The TRS‑80 Model III

written by Matthew Reed

A TRS-80 Model III from a Radio Shack catalog

A Model III from a Radio Shack catalog

The Model I was a very popular computer, but generated a great deal of radio interference as was common among computers at the time. To combat this trend, the FCC created much stricter guidelines governing interference. These regulations had the effect of outlawing the sale of the Model I.

Radio Shack introduced the eventual replacement to the Model I, the Model III, in 1980 (the Model II, introduced in 1979, was part of a separate line of business computers). Unlike the Model I, the Model III was an all-in-one design; the monitor, keyboard, and disk drives were all in the same unit. This cut down on radio interference and helped with school sales (which were concerned with students walking away with computer components in their bags). Like the Model I, the Model III used a Z-80, but running at 2.0 MHz this time. The Model III was largely, but not completely, software and hardware compatible with the Model I. It featured a more powerful 14K Level II BASIC ROM, lowercase support, and had a numeric keypad built right in. It had sockets to support up to 48K RAM internally, two internal drive bays, and with an optional floppy disk controller, operated in double-density by default.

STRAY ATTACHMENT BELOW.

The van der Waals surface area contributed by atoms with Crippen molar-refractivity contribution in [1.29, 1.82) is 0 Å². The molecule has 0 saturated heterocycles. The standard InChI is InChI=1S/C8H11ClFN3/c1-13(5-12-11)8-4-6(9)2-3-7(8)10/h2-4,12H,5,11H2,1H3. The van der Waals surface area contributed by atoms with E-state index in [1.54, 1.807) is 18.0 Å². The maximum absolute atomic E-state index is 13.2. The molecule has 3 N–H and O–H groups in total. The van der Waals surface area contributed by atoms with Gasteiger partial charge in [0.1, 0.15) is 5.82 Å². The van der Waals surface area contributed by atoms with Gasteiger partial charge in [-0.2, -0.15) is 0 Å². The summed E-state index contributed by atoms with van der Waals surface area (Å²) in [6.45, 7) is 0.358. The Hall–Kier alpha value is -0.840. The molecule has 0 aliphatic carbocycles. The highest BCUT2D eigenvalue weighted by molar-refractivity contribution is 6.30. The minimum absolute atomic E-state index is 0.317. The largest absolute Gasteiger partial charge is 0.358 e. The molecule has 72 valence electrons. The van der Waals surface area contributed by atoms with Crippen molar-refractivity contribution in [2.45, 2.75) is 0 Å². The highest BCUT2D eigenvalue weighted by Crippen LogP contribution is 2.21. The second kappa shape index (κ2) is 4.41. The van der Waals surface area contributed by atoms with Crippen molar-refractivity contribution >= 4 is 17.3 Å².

Radio Shack created another version of TRSDOS for the Model III, which ended up as TRSDOS 1.3. This could run some (but not all) Model I software, and used a different disk format. The Model I operating systems NEWDOS, DOSPLUS, LDOS, and MULTIDOS were rewritten for the Model III. None of them used the Model III TRSDOS disk format, but they did support many of the TRSDOS 1.3 software calls (at the expense of some Model I compatibility). This led to the need for separate Model I and III versions of many programs.

Categories: Computers

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